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Roger Nielsen’s four years as CEO of Daimler Trucks North America coincided with a time of rapid change in the commercial vehicle industry, highlighted by the introduction of electric-powered trucks and the continued advance of automated driving and connected vehicle technologies.
“All of those things have evolved so fast in the last four years,” he said.
But this transition is still just beginning, according to Nielsen, who will retire from DTNA on April 30 after a 35-year career at the company, based in Portland, Ore.
John O’Leary, another DTNA veteran, will succeed Nielsen as CEO.
When Nielsen took the helm at DTNA in April 2017, the truck manufacturer was focusing on meeting tougher diesel exhaust emission standards in 2021, 2024 and 2027.
“We weren’t even thinking electric,” he said.
By June 2018, however, DTNA had introduced its all-electric Freightliner eCascadia and eM2 models. And today, the company and its fleet customers have deployed 38 of those vehicles, which have accumulated more than 500,000 miles in real-world freight operations.
“That’s how fast this transformation is going now,” Nielsen said during an interview with Transport Topics on Feb. 17. “We’re going to see the same thing in autonomous. We’re going to see the same thing in hydrogen fuel cells. It’s going to go faster than we ever would have imagined.”
Nielsen mentioned a recent conversation with a national truck stop operator about how to establish a hydrogen fueling network to support fuel cell electric trucks in the future.
“Those kind of conversations are something I never could have imagined when I first started at the company 35 years ago,” he said.
Nielsen envisions a place for both hydrogen fuel cell technology and battery-electric trucks in the years ahead.
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“We think that battery-electric is definitely going to be the powertrain of choice going into the next decade for mid-range and for a portion of the heavy-duty range, but for the longhaul, irregular route truck driver, I think the future there is an electric powertrain energized by hydrogen fuel cell stacks,” he said.
Daimler Trucks and rival truck maker Volvo Group have agreed to form a joint venture to develop fuel cell systems for heavy-duty trucks.
Even as DTNA pursues next-level technologies, the basics of customer service remain paramount.
Looking back at his time as CEO, Nielsen said he is most proud of the company’s initiatives to make customer experience a top priority for everyone across the organization, from sales and service to accounting and information technology.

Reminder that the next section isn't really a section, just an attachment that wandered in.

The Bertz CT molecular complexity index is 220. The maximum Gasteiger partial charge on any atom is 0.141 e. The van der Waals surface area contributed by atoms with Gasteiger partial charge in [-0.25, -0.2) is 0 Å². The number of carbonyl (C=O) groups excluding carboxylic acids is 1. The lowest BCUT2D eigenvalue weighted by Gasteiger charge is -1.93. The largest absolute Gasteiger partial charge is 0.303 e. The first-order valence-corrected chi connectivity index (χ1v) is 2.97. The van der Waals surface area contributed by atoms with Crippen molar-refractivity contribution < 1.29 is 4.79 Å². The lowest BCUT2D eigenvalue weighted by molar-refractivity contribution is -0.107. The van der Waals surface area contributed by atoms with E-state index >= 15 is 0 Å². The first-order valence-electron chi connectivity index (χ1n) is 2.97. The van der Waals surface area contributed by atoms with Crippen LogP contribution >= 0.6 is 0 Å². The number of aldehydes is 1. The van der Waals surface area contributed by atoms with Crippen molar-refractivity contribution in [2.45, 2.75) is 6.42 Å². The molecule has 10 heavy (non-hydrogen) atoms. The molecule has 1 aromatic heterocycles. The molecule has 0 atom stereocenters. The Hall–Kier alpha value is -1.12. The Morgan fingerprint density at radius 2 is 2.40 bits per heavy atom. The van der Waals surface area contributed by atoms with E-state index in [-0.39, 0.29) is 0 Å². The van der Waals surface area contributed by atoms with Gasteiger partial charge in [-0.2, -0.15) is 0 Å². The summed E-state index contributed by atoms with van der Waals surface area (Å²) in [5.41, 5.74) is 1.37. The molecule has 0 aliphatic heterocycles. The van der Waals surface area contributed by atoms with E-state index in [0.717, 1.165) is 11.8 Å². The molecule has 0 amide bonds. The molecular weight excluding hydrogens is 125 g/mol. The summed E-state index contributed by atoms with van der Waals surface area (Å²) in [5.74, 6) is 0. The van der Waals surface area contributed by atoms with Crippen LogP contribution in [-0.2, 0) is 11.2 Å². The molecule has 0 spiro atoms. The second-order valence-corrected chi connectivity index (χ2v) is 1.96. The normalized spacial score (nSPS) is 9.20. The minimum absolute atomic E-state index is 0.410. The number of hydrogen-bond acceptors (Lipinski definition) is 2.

Today, DTNA’s goal is to quickly resolve a customer’s problem through a single point of contact, whether the issue is parts availability, vehicle repairs or invoicing.
“I feel really good that we have got everybody focused on that, and everybody understands that you are only one or two degrees away from the customer, regardless of what you do inside this company of 23,000 people,” Nielsen said.
A Freightliner eCascadia. (Daimler Trucks North America)
He also touted DTNA’s introduction of increasingly advanced driver-assist capabilities, including Detroit Assurance 5.0 with lane departure protection and lane keeping assistance features, which received best transportation technology honors at the 2019 CES technology show.
At the same time, DTNA has continued its pursuit of higher levels of automated driving. In March 2019, Daimler Trucks acquired a majority stake in autonomous vehicle developer Torc Robotics. The truck maker also has partnered with Google sister company Waymo to produce self-driving trucks.
All of that is a far cry from when Nielsen began his career in 1986 as a Freightliner engineer responsible for wiring harness testing.
“I started out at the lowest level engineer you could imagine, but I had a lot of great opportunities over the years,” he said.
During the course of his career at DTNA, Nielsen held management roles in manufacturing and supply-chain management, and was chief operating officer from 2001-2016.
Meanwhile, DTNA expanded its business significantly. Back in 1986, the company had just 13% market share, Nielsen said, but DTNA grew over the years and eventually emerged as the North America’s market share leader in the medium- and heavy-duty truck segment.
“I’ve been around for 3.9 million of the 4.1 million trucks that we’ve built in America since 1936,” Nielsen said. “It’s been a great ride.”
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